The Government Is Fucking Over Young People Like Never Before, And We Should Be Angrier

They're slashing penalty rates and the HECS threshold on the same day.

young people HECS cuts

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Yesterday, the Government locked down the support it needed to pass another part of its wildly unfair tax plan: young people earning just $45,000 will now have to start paying back their HECS debt from Sunday. Previously, repayments started once a person started earning $56,000 or more.

Also on Sunday, people working in fast food, retail and hospitality will begin earning less when their penalty rates are slashed even further. Those cuts are just the second stage of the controversial cuts introduced by the Fair Work Commission in 2017 — weekend penalty rates will continue to drop until 2020.

Combined, those changes mean that in four days’ time, many young people will be forced to work a lot harder to take a lot less home. Meanwhile, the government has just passed tax cuts for high income earners, and it’s trying to pass similar tax cuts for big business. In short, the government’s fucking over young people so it can hand over money to the rich, and we should be angrier about it.

The Way This Government Is Treating Young People Is A Fucking Joke

It’s hard to overstate what a catastrophe this government’s policies are for many young people. On many fronts, the kind of financial pressures we’re facing are unprecedented. It beggars belief that the government can pretend everything is fine.

Consider this: for young people in hospitality, retail, and a whole host of other jobs, penalty rates are lower than they’ve been in a long time. Rents in most Australian cities, meanwhile, have never been higher — in April, an Anglicare Australia report found that there are zero affordable properties for a person on Newstart or Youth Allowance, and very few that are affordable for someone on minimum wage.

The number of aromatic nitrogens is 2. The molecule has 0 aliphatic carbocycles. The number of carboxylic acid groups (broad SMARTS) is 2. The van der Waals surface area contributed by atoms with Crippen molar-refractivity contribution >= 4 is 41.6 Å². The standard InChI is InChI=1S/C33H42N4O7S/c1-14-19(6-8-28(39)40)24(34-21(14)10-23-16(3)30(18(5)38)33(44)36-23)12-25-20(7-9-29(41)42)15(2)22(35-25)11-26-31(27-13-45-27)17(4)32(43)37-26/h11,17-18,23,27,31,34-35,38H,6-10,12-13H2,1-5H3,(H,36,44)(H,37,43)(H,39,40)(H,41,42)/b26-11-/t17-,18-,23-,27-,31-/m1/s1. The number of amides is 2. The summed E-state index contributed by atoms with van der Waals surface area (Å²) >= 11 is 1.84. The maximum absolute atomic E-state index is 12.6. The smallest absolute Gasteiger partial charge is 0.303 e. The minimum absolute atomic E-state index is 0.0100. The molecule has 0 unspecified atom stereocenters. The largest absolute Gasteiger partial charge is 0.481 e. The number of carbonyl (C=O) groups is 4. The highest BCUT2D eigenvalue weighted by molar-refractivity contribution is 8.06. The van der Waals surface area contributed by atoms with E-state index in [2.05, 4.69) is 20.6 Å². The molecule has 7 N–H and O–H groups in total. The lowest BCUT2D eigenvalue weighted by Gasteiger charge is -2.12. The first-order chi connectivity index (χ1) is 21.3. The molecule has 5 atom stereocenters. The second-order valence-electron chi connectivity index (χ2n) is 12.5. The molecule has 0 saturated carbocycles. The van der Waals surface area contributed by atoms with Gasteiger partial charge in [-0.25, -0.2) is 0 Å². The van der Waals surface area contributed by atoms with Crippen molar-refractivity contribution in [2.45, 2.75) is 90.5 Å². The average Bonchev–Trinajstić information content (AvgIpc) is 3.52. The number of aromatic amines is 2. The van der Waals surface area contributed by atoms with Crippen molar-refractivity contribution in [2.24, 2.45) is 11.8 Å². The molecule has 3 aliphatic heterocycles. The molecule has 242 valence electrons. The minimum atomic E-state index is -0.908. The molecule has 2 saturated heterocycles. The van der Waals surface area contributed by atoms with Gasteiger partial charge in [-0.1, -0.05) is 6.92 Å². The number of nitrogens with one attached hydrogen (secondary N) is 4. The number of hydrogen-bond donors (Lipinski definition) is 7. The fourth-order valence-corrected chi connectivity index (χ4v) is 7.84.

Plus, there’s the mounting evidence that universities are churning out more graduates than there are jobs. See the Productivity Commission report from last year that pointed out that only 70 percent of graduates are employed in full time work, and nearly one third of those are working in jobs that don’t actually require their degree. The fact that a graduate is earning $45,000 doesn’t necessarily mean their degree has landed them in a nice graduate job where they’ll be able to use their university education to steadily progress over time; it could very easily just mean a graduate is taking every overtime shift they can grab at their multiple part time cafe jobs because they need the money to survive.

Because let’s face it, $45,000 is not a lot of money when you actually consider the cost of living right now. $45,000 works out at around $730 a week after tax. In Sydney — a place a lot of young people have to live not by choice but because it’s where the jobs are — a room in a share house is going to cost you at least $200 a week, and realistically that climbs closer to $300 in many cases. Add to that transport, bills, and groceries, as well as all those other small costs that add up — the cost of medication, the costs when things break or go wrong. Pretty quickly, just the very essential costs of survival add up.

That’s before you’ve even considered costs that seem “optional”, like the costs associated with exercise, or being able to even very occasionally do something nice for yourself, or the cost of actually starting some savings. Because, y’know, people on low incomes still deserve a life — especially when they can’t reasonably expect to just wait for a big pay rise in a year, or two, or five.